Recommind VP of marketing Craig Carpenter says there’s little difference in the underlying technology, but each of Recommind’s modules are used for different purposes. While Axcelerate eDiscovery is generally used by law firms, and Legal Hold by internal counsel, MindServer is mostly targeted to a corporate records management or enterprise end users for “search and index for knowledge management” rather than strictly litigation support. The product began shipping this week. Pricing is offered according to a per-seat licensing model or a per-server license. Pricing varies according to size of deployment, but Carpenter said enterprise deals are typically $50,000 to $100,000.
Clearwell Systems added new modules to its e-discovery framework for pre-processing, review and production. “Clearwell had been in early stage processing, but now they can perform full review, including redaction and auto-redaction in preparation for formal production,” said Brian Babineau, senior analyst with Milford, Mass.-based Enterprise Strategy Group ESG).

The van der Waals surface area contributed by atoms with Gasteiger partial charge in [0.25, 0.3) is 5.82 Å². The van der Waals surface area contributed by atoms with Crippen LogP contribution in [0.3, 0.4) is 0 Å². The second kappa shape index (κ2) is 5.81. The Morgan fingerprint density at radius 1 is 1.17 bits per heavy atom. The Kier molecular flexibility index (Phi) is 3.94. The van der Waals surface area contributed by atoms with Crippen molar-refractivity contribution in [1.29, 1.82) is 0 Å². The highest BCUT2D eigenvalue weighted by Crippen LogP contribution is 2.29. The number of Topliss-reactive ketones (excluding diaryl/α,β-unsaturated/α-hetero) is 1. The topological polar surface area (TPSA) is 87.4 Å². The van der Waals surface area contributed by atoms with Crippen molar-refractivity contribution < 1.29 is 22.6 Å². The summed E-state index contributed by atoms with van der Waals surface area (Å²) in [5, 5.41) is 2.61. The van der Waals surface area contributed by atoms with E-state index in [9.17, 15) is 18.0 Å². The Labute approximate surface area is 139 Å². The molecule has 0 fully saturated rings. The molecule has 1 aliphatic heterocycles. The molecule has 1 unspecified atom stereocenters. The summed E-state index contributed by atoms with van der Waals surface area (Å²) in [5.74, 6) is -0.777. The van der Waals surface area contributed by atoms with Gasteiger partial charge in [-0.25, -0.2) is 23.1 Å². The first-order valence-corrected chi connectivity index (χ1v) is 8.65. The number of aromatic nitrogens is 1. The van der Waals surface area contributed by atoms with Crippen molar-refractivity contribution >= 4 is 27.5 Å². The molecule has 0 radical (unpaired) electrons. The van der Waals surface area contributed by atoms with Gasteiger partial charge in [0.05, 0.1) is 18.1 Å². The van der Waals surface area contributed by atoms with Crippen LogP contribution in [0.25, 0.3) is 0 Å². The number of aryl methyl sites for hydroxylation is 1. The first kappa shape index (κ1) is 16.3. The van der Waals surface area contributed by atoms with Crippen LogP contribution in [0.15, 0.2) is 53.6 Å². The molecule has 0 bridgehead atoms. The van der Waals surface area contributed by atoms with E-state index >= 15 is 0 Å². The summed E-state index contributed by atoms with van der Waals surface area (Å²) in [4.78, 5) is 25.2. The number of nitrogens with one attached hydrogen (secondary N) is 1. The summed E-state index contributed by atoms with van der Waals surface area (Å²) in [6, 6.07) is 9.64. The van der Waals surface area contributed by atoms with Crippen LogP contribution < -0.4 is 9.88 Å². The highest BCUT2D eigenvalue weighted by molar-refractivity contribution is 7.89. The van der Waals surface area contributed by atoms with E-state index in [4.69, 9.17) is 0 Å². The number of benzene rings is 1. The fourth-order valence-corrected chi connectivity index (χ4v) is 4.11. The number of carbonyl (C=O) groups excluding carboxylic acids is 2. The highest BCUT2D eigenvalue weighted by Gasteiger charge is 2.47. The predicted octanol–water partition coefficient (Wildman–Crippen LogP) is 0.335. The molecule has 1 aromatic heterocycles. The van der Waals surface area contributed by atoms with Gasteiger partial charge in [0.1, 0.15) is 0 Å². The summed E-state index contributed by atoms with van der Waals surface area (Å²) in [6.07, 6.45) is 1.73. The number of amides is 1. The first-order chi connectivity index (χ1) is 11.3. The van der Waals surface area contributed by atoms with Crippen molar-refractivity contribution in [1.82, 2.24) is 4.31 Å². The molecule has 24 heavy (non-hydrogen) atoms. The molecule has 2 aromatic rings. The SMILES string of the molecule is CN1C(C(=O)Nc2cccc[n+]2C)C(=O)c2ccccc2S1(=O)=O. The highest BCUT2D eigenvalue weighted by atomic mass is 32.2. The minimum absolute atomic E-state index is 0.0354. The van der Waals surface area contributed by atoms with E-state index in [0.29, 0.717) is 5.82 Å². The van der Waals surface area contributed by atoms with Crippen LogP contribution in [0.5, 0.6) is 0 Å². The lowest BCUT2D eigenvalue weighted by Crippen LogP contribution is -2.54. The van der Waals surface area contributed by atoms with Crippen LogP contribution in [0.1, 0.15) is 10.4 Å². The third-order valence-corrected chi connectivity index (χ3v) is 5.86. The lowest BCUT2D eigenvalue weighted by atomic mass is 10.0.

Babineau says the product launches represent “a natural progression for both companies,” as e-discovery software makers across the board look to broaden their reach across the full EDRM spectrum. Babineau said the number of small companies looking to create “one-stop-shops” for compliance and litigation support is an indicator of how strong the market is right now.
“Not every vendor can survivve being all things to all people,” he said. “At least right now, there’s enough money in the market with things like the [Bernie] Madoff investigation and new regulations [following last year’s financial crisis] to keep all of these players alive and fund their R&D efforts.”
Amazon now supports data export from its S3 storage cloud onto customers’ removable hard drives.